Struggle Vs Exploitation
Tobacco farmers are
being subjected to various exploitative practices such as downgrading of
produce, riseko, contract growing, excessive charging, and low
prices. But they are not giving up.
BY ZOFIA LEAL
In 2003, the tobacco
industry generated about P 25.65 billion ($496,996,706 at $1: P51.61) in
taxes, duties and other fees from tobacco leaf production and manufacture,
and the sale of cigar and cigarettes. It provided livelihood to more than
1.7 million Filipinos.
In the Ilocos region,
tobacco farming is one of the major sources of livelihood. However,
tobacco farmers started shifting to other cash crops such as corn or
peanuts in 2003 due to the difficulty in processing tobacco, the high cost
of production, and the low selling price.
The cost of
production per one hectare of land which produces 1800 kilos of tobacco is
estimated to be P67,230.45 ($1,302) including production inputs,
additional manpower, payment of loans with usurious rates, and land rent.
According to Zaldy
Alfiler, secretary-general of Solidarity of Peasants Against Exploitation
or Stop-Ex, tobacco farmers are struggling for a P85 ($1.65) per kilo
selling price regardless of classification. Alfiler said that even good
quality tobacco is being classified as low grade by trading centers to
lower the price. He said that at a selling price of P85 per kilo, the cost
of production would be covered and they would have income just enough to
help improve their living conditions.
Stop-Ex arrived at a
selling price of P85 per kilo after considering the cost of living, number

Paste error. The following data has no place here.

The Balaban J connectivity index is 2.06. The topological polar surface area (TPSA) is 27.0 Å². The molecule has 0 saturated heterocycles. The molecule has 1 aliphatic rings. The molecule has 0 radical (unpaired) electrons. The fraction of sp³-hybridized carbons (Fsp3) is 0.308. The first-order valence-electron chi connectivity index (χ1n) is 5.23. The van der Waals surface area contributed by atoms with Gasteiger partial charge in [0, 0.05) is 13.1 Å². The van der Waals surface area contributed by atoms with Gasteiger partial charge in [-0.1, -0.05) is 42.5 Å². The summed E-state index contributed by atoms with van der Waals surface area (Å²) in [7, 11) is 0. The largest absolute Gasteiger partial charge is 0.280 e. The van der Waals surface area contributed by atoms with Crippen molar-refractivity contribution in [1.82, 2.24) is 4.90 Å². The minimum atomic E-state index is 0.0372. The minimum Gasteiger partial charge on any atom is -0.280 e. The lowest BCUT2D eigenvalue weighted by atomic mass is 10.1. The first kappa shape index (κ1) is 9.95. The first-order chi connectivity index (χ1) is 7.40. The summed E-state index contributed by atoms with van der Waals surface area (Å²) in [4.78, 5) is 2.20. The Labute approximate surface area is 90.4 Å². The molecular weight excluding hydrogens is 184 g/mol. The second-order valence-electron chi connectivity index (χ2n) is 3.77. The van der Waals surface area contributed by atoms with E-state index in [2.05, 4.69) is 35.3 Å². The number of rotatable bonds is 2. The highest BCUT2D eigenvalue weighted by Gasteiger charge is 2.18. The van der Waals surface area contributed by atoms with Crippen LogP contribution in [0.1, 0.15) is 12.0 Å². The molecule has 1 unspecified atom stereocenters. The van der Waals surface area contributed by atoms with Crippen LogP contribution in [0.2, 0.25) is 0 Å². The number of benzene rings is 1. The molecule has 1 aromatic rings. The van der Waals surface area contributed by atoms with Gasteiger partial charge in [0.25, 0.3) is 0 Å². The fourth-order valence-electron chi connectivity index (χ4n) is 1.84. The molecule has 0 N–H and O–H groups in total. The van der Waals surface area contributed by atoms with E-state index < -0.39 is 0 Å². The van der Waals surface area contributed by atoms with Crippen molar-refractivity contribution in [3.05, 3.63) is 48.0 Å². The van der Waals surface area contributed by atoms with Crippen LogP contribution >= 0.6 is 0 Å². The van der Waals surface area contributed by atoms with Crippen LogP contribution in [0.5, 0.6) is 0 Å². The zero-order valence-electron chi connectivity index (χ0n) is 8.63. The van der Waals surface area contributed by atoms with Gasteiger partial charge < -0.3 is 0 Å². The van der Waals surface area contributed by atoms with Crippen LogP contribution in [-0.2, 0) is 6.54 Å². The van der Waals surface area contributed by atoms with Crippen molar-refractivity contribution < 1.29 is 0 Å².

of working days, production costs, and average volume produced. Below is
cost of living per day
P 73,660 ($1,427)
+ 67,230.45 ($1,302)
P140,890.45 ($2,729) / 1,800 average harvest
= P 78.27
A small amount is added as income.
Every year, the price
of tobacco is being deliberated by a national tripartite conference
attended by tobacco farmers’ organizations, traders, and representatives
from the National Tobacco Administration. Stop-Ex stopped attending the
said conference in 1999 after its representatives were harassed during the
deliberations. Alfiler said that officials from the National Tobacco
Administration pointed a gun at them after they refused to agree on the
price being proposed by government and traders.
Last year, Stop-Ex
distributed a position paper detailing their proposals to 21 trade
centers. They also used radio interviews to make their positions public.
Another issue that
tobacco farmers face is contract growing. In contract growing
arrangements, traders are able to use various means to cheat the farmers
even if Stop-Ex scrutinizes the Memorandum of Agreement very carefully.
Traders cheat in the computation of expenses. For example, if a farmer
gets a sack of fertilizer, traders would charge him/her for two sacks.
Traders also charge
high interest rates for inputs they advance to farmers. They monopolize
the supply of seedlings. And they set as condition that farmers sell the
produce exclusively to them at prices they set unilaterally. Usually the
price traders set is too low.
Republic Act 7171
Republic Act 7171
mandates that the four Virginia tobacco-producing provinces are
allotted a 15 percent share of excise taxes on the manufacture of